According to some semi-reputable sources gathered in a listing here, Rick G. Rosner may have among America's, North America's, and the world’s highest measured IQs at or above 190 (S.D. 15)/196 (S.D. 16) based on several high range test performances created by Christopher Harding, Jason Betts, Paul Cooijmans, and Ronald Hoeflin. He earned 12 years of college credit in less than a year and graduated with the equivalent of 8 majors. He has received 8 Writers Guild Awards and Emmy nominations, and was titled 2013 North American Genius of the Year by The World Genius Directory with the main "Genius" listing here.
He has written for Remote Control, Crank Yankers, The Man Show, The Emmys, The Grammys, and Jimmy Kimmel Live!. He worked as a bouncer, a nude art model, a roller-skating waiter, and a stripper. In a television commercial, Domino’s Pizza named him the "World’s Smartest Man." The commercial was taken off the air after Subway sandwiches issued a cease-and-desist. He was named "Best Bouncer" in the Denver Area, Colorado, by Westwood Magazine.
Rosner spent much of the late Disco Era as an undercover high school student. In addition, he spent 25 years as a bar bouncer and American fake ID-catcher, and 25+ years as a stripper, and nearly 30 years as a writer for more than 2,500 hours of network television. Errol Morris featured Rosner in the interview series entitled First Person, where some of this history was covered by Morris. He came in second, or lost, on Jeopardy!, sued Who Wants to Be a Millionaire? over a flawed question and lost the lawsuit. He won one game and lost one game on Are You Smarter Than a Drunk Person? (He was drunk). Finally, he spent 37+ years working on a time-invariant variation of the Big Bang Theory.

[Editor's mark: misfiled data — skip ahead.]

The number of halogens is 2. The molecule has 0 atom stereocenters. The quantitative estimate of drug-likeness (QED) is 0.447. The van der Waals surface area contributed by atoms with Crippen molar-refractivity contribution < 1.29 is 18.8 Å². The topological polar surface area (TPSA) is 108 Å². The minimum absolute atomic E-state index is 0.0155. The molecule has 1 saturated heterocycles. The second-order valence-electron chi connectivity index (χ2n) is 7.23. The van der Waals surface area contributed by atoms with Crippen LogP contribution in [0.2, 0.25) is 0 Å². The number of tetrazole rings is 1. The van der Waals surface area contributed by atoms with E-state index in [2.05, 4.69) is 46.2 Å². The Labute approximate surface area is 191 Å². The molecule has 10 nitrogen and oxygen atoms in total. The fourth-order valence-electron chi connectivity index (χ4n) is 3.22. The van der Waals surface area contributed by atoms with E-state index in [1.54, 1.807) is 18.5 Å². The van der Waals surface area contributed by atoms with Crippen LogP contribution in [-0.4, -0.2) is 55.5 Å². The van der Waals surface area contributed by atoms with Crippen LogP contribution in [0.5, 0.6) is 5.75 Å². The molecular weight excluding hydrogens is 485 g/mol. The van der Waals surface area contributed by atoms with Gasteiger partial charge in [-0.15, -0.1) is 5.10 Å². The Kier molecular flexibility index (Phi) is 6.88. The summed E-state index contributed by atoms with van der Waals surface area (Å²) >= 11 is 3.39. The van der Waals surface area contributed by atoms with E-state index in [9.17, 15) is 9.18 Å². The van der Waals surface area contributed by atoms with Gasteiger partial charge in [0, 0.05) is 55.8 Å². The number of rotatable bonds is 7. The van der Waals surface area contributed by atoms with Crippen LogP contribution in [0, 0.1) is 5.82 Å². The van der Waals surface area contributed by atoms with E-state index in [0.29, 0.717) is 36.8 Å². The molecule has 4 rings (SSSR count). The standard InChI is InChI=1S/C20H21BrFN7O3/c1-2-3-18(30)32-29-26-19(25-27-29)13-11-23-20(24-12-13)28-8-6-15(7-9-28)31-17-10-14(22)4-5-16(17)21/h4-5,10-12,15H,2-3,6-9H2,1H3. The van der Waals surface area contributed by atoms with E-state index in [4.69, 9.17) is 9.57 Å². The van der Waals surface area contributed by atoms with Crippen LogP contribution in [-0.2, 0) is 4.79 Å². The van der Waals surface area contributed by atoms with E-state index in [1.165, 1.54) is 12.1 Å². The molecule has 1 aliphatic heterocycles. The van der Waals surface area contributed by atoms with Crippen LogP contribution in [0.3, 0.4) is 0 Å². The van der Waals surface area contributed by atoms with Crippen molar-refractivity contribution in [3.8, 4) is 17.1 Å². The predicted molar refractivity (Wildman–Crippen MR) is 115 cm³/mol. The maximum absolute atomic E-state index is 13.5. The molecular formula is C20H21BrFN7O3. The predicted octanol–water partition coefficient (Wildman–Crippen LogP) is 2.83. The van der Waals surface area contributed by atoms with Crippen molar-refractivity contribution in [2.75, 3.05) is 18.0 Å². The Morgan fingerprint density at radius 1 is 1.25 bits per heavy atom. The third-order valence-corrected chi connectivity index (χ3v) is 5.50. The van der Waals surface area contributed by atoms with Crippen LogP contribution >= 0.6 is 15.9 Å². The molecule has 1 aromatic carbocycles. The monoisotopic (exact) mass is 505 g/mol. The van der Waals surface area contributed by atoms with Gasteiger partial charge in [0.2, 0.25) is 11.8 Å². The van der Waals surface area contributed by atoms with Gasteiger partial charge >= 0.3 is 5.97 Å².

Currently, Rosner sits tweeting in a bathrobe (winter) or a towel (summer). He lives in Los Angeles, California with his wife, dog, and goldfish. He and his wife have a daughter. You can send him money or questions at LanceVersusRick@Gmail.Com, or a direct message via Twitter, or find him on LinkedIn, or see him on YouTube.
Scott Douglas Jacobsen
Editor-in-Chief, In-Sight Publishing
(Updated January 1, 2020)
 Four format points for the session article:
- Bold text following “Scott Douglas Jacobsen:” or “Jacobsen:” is Scott Douglas Jacobsen & non-bold text following “Rick Rosner:” or “Rosner:” is Rick Rosner.
- Session article conducted, transcribed, edited, formatted, and published by Scott.
- Footnotes & in-text citations in the interview & references after the interview.
- This session article has been edited for clarity and readability.
For further information on the formatting guidelines incorporated into this document, please see the following documents:
- American Psychological Association. (2010). Citation Guide: APA. Retrieved from http://www.lib.sfu.ca/system/files/28281/APA6CitationGuideSFUv3.pdf.
- Humble, A. (n.d.). Guide to Transcribing. Retrieved from http://www.msvu.ca/site/media/msvu/Transcription%20Guide.pdf.
License and Copyright
In-Sight Publishing by Scott Douglas Jacobsen is licensed under a Creative Commons Attribution-NonCommercial-NoDerivatives 4.0 International License.
© Scott Douglas Jacobsen, Rick Rosner, and In-Sight Publishing 2012-2020. Unauthorized use and/or duplication of this material without express and written permission from this site’s author and/or owner is strictly prohibited. Excerpts and links may be used, provided that full and clear credit is given to Scott Douglas Jacobsen, Rick Rosner, and In-Sight Publishing with appropriate and specific direction to the original content.